By Svein Syltøy, Svein Erik Eide, Steinar Torvund, Per Cato Berg, StatoilHydro; Tore Larsen, Helge Fjeldberg, KCAD Norway; Knut Steinar Bjørkevoll, SINTEF; John McCaskill, Expro Power Chokes; Ole Iacob Prebensen, M-I Swaco; Eric Low, Think-Well
Kvitebjørn is located in the Northern North Sea on the Norwegian Continental Shelf, southeast of the Gullfaks Field (Figure 1). It is classified as a HPHT gas condensate field. The reservoir consists of sandstones in the Mid-Jurassic Brent group and lower Jurassic). The top reservoir is at approximately 4,070 m TVD. Early production during development drilling has induced pressure depletion, creating a convergence between pore pressure and fracture pressure in the reservoir. The initial pore pressure was 775 bar (1.93 SG), and fracture pressure was 875 bar (2.19 SG). The reservoir temperature is 155°C, and the water depth is 190 m.
Nine wells had been drilled into the reservoir prior to introducing the MPD technique. The gas/condensate production started in September 2004 after the second well was drilled and completed. On the last conventionally drilled well, 34/11-A-2, 140-170 bar of depletion was encountered, and massive losses were experienced. Drilling was suspended before reaching TD due to the well control situation created by these mud losses.
The A-2 incident marked the end of the traditional drilling programme as no further drilling on Kvitebjørn would be possible – unless a method could be found to safely operate within Kvitebjørn’s reduced “drilling window.”
After the A-2 incident, Kvitebjørn production was reduced to limit the rate of depletion to complete the primary drilling programme. Production from the field was reduced by 50% in December 2006, then completely shut down by May 2007 when depletion approached 200 bar.
A toolbox with several techniques – including managed pressure drilling (MPD) – was developed to mitigate the problem. MPD offered a solution for the remaining wells but had little precedence in the HPHT environment. If bottomhole pressure (BHP) could be precisely controlled and held just above the highest pore pressure, a safe operating environment could be created to allow drilling to continue. MPD is a technique that uses a reduced mud weight and surface-controlled back-pressure to manipulate the downhole pressure profile.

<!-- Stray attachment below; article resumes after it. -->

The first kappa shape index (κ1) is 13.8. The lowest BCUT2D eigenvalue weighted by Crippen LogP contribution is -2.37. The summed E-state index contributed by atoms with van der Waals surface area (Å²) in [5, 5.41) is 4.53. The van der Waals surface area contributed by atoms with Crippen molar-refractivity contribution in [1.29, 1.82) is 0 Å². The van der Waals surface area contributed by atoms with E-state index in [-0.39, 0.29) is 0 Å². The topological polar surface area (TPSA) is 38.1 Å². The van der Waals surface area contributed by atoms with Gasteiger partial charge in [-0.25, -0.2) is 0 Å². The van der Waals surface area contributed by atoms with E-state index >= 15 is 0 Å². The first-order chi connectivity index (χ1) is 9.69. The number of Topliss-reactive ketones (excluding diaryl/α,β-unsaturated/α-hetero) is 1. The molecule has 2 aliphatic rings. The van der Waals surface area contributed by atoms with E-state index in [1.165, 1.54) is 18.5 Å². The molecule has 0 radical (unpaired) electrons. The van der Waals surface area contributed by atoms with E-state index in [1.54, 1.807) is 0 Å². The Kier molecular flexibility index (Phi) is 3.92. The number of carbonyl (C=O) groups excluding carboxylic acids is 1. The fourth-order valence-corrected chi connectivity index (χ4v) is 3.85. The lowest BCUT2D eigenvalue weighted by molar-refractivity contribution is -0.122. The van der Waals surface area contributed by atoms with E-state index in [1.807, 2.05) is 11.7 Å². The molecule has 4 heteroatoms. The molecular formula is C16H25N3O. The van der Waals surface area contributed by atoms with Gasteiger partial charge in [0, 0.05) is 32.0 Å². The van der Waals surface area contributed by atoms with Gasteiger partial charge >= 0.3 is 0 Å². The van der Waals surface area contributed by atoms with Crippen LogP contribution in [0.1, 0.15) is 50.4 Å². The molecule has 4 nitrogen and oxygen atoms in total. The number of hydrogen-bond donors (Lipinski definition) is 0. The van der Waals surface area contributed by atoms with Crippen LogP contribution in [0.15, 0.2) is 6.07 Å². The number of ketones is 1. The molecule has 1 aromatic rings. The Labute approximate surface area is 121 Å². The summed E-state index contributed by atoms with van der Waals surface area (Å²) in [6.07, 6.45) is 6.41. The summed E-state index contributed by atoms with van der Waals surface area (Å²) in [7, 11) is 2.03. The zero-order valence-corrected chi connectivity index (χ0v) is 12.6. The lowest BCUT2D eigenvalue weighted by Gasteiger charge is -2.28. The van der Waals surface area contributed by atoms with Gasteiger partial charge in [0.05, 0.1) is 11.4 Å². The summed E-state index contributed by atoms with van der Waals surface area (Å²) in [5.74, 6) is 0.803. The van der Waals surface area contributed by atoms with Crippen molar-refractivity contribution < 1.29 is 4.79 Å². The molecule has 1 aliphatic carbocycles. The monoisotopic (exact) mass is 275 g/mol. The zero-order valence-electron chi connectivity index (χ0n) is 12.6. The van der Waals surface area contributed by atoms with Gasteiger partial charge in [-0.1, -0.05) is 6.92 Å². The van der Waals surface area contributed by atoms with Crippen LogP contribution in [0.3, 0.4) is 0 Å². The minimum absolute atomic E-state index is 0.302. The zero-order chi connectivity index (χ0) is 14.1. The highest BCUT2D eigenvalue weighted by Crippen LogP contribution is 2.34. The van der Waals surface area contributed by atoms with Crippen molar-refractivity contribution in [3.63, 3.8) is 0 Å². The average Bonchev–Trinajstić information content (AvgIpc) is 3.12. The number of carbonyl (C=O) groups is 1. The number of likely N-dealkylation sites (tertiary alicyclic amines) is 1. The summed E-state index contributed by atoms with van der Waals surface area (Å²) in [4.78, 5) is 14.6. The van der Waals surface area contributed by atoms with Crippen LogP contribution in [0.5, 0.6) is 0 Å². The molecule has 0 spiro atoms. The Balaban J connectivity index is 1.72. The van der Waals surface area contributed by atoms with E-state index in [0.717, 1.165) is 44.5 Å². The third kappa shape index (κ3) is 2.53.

The HPHT environment requires accurate automated choke control to compensate for BHP variations that arise from downhole temperature changes, drill pipe rotation, swab/surge and several other phenomena that are known to create significant BHP variations in HPHT wells. To allow drilling operations on Kvitebjørn to resume, MPD had to be adapted for HPHT operations. To create a robust overall system, other synergistic technologies were selected to support MPD, which was at the core of this solution.
Kvitebjørn development wells 34/11-A-13 T2 and 34/11 – A-12 were successfully drilled during 2007 using the enhanced MPD system developed.
A combination of technologies was introduced that helped reduce dependency on any one technology. These included MPD upgrades and enhancements for HPHT application, continuous circulation during connections, and a drilling fluid designed to improve the fracture gradient. The operating strategies, practices, controls and responses are very different from conventional operations. The development of the new methods and techniques were carried out during the planning, testing and commissioning phase of the project.
Professional management is vital to a successful MPD operation. The complexity of MPD operations and the coordination of services, equipment and personnel require a high level of supervision and management. Even the most sophisticated equipment has limitations that need to be considered in planning and execution.
The equipment package requires an optimal setup to perform to its full potential. This setup must be based on the planned operations, but it cannot be optimized for every possible situation.
The final setup will be a trade-off, e.g., response time vs accuracy. The MPD crew must be aware of the system’s strengths and weaknesses, and these must be reflected in operational plans, contingency procedures and operational execution. Hydraulic modeling simulations are important during MPD preparations and represent the foundation of all plans, procedures, contingencies and equipment setup.
Unfortunately, experience proves discrepancies between real data and computer simulation. Throughout the MPD operation, constant judgement calls are required, which are all based on human interpretation of real-time parameters.
During MPD operations in general, and especially in HPHT wells, relatively small failures can ultimately cause loss of the well. Hence, it is of utmost importance that everyone has the skills and motivation to do their work properly. This is a management responsibility. MPD must not commence until all personnel are competent for the upcoming tasks. This includes working as a team, as well as performing their individual responsibilities.
On Kvitebjørn there were two aspects that made this challenging. First, there were people from eight or more countries who had to communicate with each other within the drilling and MPD organization. Second, it is hard to find personnel with MPD experience. Trainees have to be integrated into the operation, and they must be allowed to operate the equipment.
MPD centres on the use of a rotating control head (RCH) to provide a dynamic annulus seal that diverts the return mud flow through a surface choke. It is this choke that controls the back-pressure in the annulus and permits the manipulation of the downhole pressure profile. The mud weight is selected to be lower than the well’s initial pore pressure. The annulus friction plus annulus back-pressure brings the downhole pressure profile back to balance, or slightly above balance. In this way the well is kept in balance, at all times preventing influx and hole collapse.
The hydraulic flow model is vital to the adaptation of MPD technology for HPHT applications. HPHT wells have characteristically high BHP variations, not just from the high equivalent circulating densities (ECD). Downhole temperature changes affect mud weight and viscosity, pipe movements, rotation, torque, cuttings load, etc., all of which produce continuous and significant variations in downhole pressure. Only by compensating for these can constant BHP be achieved.